John W. Fowler obtained a thorough, practical education in the well conducted and progressive schools of Barnesville. As a special training for his life work he began to assist his father at an early age, and thus learned the trade of a stone mason, at which time he became very proficient. Upon reaching manhood, he followed this business in Barnesville, on his own account, for several years, and always secured plenty of work and made good wages. During a part of each year, however, he was engaged in the tobacco packing industry, at which he also made considerable money, but when the season was over he resumed his work at masonry. During the raging of the Civil War he gave up his business for a while, and in 1864, in response to the President's call for soldiers, enlisted in Company E, 194th Reg., Ohio Vol. Inf., and under the provost marshal went to the front. He served with distinction until he received his honorable discharge in November, 1865. After returning to Barnesville he resumed his business as a stone mason and tobacco packer, which he continued for many years. Strict attention to business and wise financial management enabled him, in the course of time, to lay by something substantial for the future. With this, in 1895, he opened, in Barnesville, a retail grocery store, and, taking in a son as partner, established the firm J.W. Fowler & Son. Being well known in the place, he had no difficulty in securing custom, and was soon conducting a large and flourishing business. His trade has steadily increased, and in 1900 it became so large that he found it advisable to take in a second son as partner, and the firm has since been known as J.W. Fowler & Sons. It carries a complete line of the best grade of groceries, and its stocks of goods, which is larger than that of any similar establishment in Barnesville, is valued at $5,000. The business necessitates the use of three storage rooms and one wareroom, a substantial stone structure, 40 by 20 feet in dimensions. The store itself is located in the center of the town, on West Main street. The firm is thoroughly reliable and has established for itself, far and near, a reputation for honesty and fair dealing.
In November, 1872, Mr. Fowler married Emma Barnes, who belongs to one of the first families of Barnesville. She is the daughter of Caleb Barnes and a relative of James Barnes, from whom the place received its name. By this marriage there have been two sons - Ross B. and Chester J.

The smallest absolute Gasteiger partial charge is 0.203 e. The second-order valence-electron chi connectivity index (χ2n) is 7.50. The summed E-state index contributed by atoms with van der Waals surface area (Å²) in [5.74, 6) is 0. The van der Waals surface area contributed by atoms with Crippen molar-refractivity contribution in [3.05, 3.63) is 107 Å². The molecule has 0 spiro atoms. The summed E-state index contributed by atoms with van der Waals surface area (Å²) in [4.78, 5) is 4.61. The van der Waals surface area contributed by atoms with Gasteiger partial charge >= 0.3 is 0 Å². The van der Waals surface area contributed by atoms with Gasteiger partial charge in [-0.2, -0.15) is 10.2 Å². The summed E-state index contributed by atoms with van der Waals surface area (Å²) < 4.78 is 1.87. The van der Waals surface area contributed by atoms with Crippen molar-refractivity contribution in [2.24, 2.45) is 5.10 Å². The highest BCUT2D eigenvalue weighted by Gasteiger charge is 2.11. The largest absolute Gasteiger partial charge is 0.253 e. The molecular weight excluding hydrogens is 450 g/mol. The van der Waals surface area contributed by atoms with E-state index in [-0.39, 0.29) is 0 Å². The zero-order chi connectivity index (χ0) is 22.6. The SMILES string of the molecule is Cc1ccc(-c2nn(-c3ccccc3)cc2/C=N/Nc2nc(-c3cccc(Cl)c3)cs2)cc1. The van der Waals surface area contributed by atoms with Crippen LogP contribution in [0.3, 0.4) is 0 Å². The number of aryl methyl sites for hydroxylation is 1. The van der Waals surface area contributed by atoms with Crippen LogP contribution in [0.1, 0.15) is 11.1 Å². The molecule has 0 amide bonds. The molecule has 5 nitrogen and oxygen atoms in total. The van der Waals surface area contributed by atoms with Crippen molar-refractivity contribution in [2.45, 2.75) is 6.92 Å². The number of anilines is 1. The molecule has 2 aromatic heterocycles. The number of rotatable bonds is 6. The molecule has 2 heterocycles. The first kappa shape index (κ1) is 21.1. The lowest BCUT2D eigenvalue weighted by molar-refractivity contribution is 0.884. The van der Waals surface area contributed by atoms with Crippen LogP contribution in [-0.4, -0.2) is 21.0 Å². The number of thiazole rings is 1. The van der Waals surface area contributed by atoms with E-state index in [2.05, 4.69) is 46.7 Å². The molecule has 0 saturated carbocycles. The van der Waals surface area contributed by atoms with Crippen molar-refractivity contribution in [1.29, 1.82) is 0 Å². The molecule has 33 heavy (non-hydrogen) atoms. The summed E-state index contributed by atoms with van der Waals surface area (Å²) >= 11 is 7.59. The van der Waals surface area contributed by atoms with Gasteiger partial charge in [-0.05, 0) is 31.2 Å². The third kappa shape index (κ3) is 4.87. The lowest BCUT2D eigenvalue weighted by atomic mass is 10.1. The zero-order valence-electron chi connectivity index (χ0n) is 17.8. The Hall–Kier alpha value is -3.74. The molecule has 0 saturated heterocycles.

Mr. Fowler, though influential in his vicinity, has modestly refrained from pushing himself forward, politically. As a Republican, however, his word carries weight in local affairs. He stands high fraternally, as a member of the I.O.O.F, and acts as presiding officer in the Sharon, Ohio, Encampment. [Source: "Centennial History of Belmont County, Ohio, and Representative Citizens", edited by A.T. McKelvey, 1903 - Tr. by K. Mohler]

FOWLER, SAMUEL, whose prominence as a reliable contractor has been established, in Barnesville, Ohio, was born there July 12, 1865, one of six children of William H. and Adeline (Prior) Fowler, four of whom still survive. William Fowler and his wife are residents of Barnesville, the former being one of the early settlers, and a contractor of note in this vicinity.
Samuel Fowler attended school in Barnesville and since the age of 24 years has been associated in the contracting business with his father. He has been very successful in his line on account of the excellent work he has turned out, and the activity with which he has completed very important contracts. His first large contract was one mile of brick paving, which showed accurate, careful work, and was perfectly satisfactory to the municipality. The ten miles of graveling which he put upon the pike roads not only added to the beauty of the environs of the city, but gained him the commendation of all who make use of these highways. Mr. Fowler employs a force of from 25 to 100 men. He has at present, in course of erection, a fine residence on West Main street, which will be completed in the fall of 1902, at a cost of about $3,000. It will be provided with all modern improvements, and will be handsome, convenient and comfortable.
In 1892 Mr. Fowler married Minnie Youse, a daughter of George Youse, who is well known in Guernsey County, where he is a popular hotel-keeper. Two little daughters were born to this union, namely: Helen and Louise. Mr. Fowler is identified with the Republican party. His fraternal relations are with the Knights of Pythias. He is regarded as one of the progressive business men of Barnesville, and also as a citizen of integrity and reliability. [Source: "Centennial History of Belmont County, Ohio, and Representative Citizens", edited by A.T. McKelvey, 1903 - Tr. by K. Mohler]